Justin Lovato to Unveil His Latest Series of Paintings, Infinite Bewilderment
“People generally are unaware of their environment or how their everyday decisions might be affecting somebody thousands of miles away,” says Sacramento painter Justin Lovato, 23, whose latest series, Infinite Bewilderment, predominantly features images of jesters pulled from tarot cards, influential hands that tug at his characters like ventriloquists and symbols borrowed from the Freemason and Illuminati cults.
The series, opening Aug. 8 at Upper Playground on J Street, is challenging the notion that depictions of feudalist peasants might seem dated or have little relevance to modern life. “I like to use a lot of old symbolism in my art,” he says. “I am fascinated with religious-based art. Medieval art is a big influence on me. The whole idea of people in feudalism at that time, I think we live in a neo-feudalist society right now. Everyone is in a constant state of confusion.”
Lovato admits his art can be somewhat blatant, but he would rather the message be obvious than lost. “I think people are psychologically damaged due to a lack of good information and a lack of speculation about why we’re here and what they should be focusing on. I think if people lived moment to moment and redefined ‘need’ they might be more content, focusing positive energy elsewhere.”
His work borrows medieval art techniques, all the way down to a disregard (although at the time it was lack of understanding) for perspective and dimension. “I like that it’s not very advanced,” he said. “It’s really flat looking, but the point is the imagery is blatant, which I am definitely guilty of. It’s aesthetically pleasing to me.” He also is enamored with the prerequisite of including religious themes. “The idea that you could be chastised for making art that didn’t revere God is intriguing to me,” he said.
Lovato appreciates the plight of the juggler, who is relegated to “grab ahold of everything all the time.” “It represents the things that are deified to grab hold of people’s energies,” he said.
As for the archetypes of secret societies, Lovato swears he is not a conspiracy junkie. “I use that stuff because it makes for a good metaphor,” he said. “I don’t believe there’s an Illuminati. I think more out in the open there’s a subsection of rich industrialists that make the large decisions that affect the bottom tier, but I don’t believe in a mystical force.”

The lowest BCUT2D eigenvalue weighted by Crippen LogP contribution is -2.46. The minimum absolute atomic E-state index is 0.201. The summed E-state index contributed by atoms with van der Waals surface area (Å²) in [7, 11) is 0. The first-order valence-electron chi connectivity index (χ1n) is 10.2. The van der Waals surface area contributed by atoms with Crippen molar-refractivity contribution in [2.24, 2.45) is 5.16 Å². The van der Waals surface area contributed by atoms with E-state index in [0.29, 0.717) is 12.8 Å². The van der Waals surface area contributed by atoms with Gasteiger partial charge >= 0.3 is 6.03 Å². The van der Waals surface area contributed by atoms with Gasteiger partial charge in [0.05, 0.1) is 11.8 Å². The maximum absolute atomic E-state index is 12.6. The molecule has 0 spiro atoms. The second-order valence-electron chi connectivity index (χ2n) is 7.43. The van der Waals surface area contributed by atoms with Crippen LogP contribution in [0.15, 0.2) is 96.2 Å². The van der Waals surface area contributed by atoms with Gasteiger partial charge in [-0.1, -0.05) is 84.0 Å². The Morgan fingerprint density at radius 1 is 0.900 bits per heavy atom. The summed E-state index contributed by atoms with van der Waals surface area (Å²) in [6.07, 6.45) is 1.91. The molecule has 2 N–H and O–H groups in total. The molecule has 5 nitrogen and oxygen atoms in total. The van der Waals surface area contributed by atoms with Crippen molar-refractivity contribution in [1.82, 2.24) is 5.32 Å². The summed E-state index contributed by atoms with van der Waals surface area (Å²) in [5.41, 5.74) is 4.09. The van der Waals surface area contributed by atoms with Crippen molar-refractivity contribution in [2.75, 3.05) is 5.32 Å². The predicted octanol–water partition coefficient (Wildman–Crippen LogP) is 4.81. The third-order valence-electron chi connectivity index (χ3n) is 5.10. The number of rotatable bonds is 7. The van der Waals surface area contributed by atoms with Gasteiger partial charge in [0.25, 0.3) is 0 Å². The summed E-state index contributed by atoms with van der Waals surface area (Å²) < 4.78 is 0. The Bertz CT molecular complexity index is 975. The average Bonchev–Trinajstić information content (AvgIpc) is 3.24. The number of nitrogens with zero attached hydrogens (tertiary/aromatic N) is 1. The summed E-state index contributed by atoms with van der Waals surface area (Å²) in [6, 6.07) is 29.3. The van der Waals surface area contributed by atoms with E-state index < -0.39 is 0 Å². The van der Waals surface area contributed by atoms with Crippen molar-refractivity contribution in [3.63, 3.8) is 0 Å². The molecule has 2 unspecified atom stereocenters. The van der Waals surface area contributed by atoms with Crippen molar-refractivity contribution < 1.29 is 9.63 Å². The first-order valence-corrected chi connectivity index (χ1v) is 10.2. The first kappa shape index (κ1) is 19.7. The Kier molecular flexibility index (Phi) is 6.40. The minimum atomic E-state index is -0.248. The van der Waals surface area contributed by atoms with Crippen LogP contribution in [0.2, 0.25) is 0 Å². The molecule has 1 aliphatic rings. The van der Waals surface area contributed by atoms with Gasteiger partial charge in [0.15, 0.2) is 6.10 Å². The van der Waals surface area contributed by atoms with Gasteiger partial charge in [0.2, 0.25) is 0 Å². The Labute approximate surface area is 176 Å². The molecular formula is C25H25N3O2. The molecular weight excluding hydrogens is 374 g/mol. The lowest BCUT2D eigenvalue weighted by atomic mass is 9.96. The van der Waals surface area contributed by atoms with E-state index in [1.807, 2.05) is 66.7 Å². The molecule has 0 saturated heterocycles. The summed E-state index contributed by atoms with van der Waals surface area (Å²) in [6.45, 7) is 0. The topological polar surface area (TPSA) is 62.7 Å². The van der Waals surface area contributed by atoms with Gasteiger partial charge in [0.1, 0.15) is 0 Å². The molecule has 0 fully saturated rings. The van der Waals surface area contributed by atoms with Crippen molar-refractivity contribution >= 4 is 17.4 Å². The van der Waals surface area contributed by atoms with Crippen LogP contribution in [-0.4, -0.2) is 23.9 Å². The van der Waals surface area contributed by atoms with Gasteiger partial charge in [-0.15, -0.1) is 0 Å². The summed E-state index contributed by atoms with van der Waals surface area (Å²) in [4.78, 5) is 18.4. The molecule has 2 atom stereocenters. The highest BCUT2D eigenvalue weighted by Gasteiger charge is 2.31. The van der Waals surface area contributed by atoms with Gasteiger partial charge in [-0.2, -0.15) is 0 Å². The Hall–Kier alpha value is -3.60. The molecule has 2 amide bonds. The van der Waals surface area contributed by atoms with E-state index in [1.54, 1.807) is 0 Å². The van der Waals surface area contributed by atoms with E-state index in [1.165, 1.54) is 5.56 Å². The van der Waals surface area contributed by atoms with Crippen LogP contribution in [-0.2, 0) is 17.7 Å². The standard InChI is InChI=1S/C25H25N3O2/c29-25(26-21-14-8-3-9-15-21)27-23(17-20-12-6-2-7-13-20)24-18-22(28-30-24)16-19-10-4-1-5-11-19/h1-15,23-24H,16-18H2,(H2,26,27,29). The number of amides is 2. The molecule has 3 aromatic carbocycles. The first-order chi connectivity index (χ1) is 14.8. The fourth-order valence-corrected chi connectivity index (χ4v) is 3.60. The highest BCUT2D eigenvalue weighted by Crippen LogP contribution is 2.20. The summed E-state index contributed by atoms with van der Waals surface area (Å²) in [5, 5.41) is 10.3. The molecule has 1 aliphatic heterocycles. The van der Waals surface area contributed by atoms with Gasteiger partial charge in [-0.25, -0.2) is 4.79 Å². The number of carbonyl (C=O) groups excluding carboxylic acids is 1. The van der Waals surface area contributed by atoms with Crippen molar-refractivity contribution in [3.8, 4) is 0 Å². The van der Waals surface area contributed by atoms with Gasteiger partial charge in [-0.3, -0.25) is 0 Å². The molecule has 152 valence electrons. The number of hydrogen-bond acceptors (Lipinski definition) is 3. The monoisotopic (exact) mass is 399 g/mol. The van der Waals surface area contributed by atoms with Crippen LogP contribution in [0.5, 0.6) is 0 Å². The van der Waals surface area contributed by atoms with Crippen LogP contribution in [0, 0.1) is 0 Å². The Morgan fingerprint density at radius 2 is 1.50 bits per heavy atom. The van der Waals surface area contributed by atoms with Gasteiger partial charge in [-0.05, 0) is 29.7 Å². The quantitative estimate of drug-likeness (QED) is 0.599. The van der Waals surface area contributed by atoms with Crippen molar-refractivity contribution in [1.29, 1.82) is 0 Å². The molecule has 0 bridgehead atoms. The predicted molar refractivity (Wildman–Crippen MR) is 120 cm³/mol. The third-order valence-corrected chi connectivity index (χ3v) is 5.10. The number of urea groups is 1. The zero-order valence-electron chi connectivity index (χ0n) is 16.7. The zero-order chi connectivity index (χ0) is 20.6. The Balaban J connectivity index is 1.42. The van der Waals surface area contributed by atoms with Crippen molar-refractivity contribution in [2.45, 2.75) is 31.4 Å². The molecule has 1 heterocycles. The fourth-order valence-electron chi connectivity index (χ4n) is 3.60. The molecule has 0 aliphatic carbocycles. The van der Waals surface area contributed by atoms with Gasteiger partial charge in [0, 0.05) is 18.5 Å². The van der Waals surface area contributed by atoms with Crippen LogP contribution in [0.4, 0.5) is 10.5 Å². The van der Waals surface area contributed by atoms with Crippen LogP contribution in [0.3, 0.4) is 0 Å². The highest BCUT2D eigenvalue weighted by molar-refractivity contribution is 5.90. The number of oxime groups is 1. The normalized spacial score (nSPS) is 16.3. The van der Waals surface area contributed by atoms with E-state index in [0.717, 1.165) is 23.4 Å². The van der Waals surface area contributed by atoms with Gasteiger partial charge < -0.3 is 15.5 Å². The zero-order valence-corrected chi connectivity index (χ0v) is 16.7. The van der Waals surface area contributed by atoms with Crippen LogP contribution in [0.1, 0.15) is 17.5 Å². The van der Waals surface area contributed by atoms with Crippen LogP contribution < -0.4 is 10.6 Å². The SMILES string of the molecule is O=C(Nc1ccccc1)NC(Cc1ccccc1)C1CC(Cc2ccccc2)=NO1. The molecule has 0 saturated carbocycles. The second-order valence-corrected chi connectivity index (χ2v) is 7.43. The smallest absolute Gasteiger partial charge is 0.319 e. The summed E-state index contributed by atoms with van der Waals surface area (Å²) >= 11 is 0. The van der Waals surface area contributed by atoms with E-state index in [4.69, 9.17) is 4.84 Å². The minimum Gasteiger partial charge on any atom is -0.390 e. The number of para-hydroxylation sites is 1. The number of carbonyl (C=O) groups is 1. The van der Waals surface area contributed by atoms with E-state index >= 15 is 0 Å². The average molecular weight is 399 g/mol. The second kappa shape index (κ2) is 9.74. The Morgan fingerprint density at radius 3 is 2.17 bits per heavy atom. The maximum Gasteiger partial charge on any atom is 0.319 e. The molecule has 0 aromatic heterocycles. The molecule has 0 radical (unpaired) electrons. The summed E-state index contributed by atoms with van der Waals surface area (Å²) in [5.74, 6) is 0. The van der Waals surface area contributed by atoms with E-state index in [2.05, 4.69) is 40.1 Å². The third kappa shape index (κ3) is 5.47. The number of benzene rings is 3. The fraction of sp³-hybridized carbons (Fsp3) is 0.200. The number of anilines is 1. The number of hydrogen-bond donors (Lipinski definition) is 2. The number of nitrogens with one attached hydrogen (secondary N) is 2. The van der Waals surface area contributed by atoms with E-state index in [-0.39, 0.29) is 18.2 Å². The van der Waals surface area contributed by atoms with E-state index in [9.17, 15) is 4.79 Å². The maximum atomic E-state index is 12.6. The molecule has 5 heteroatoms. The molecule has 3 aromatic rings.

For Lovato, the unseen hand of influence is more visible than we are often willing to admit. He has a series of paintings in which a ubiquitous hand guides fountain streams of pills to lethargic characters, filling up their stomachs, heads and backs. “It’s a funny take on where we obtain our ideals,” he said.
“Whether it’s from other people pushing you along, or respecting someone else’s opinion who happens to have a print magazine or be on TV. It’s about the general influences that guide our ideals.”
The most controversial of his techniques could be his stripped depictions of the female form. In several of Lovato’s portraits the women are chopped down to the sexual torso. But is Lovato a mysogynist? “I want people to be confused at the image,” he said. “I am portraying the disgusting, abusive, offensive way that we view woman in our society by displaying it in a way that might make a woman feel offended by looking at it.”
Many of Lovato’s characters seem to be obese figures with pattern baldness, lumbering in a glum haze. But he resists a notion that it’s his view of typical Americans. “I don’t think people seem unhappy,” he says. “I enjoy people and talking to people I meet no matter who they are or what they might think or buy into.” He is aware that while he has his convictions, he is not a man with all the answers. “I am [trying to be] more suspicious of my everyday surroundings, and archetypes, and people’s expectations of me as a member of this hive.”
Lovato, who admits to listening to everything from ’60s and ’70s jazz and old punk rock to hip-hop and even lectures (“It keeps your mind occupied, while you’re meditating over a painting,” he explains), got his first show three years ago at The Toy Room from owners John Soldano and Craig Maclaine. Lovato recalls being 16, making trips to the alleyway gallery and gaining a fascination with the lowbrow art featured there. “I started hanging out there when I was a kid,” he said. “I got my first show when I was 20. I actually sold a few pieces, which was encouraging. I started doing it consistently ever since.”
“Consistently” rounds out to six shows a year. Most recently his work traveled to the Washington D.C. area after selling three pieces from a Toy Room show to a gallery called Art Whino. “Craig and John were a huge help in first getting my shit out there,” he said. “That’s the good thing about showing at gallery spots, there’s usually someone there who wants to help you get your name out there.”
When Lovato unveils his pieces Aug. 8, expect a remodeling of the Upper Playground boutique. Lovato plans to repaint the space and include interactive art. “I’ve been fucking around with animation,” he said. “I started looking at old toys from the 1800s. I’ve made these flipbook machines for people to play with.”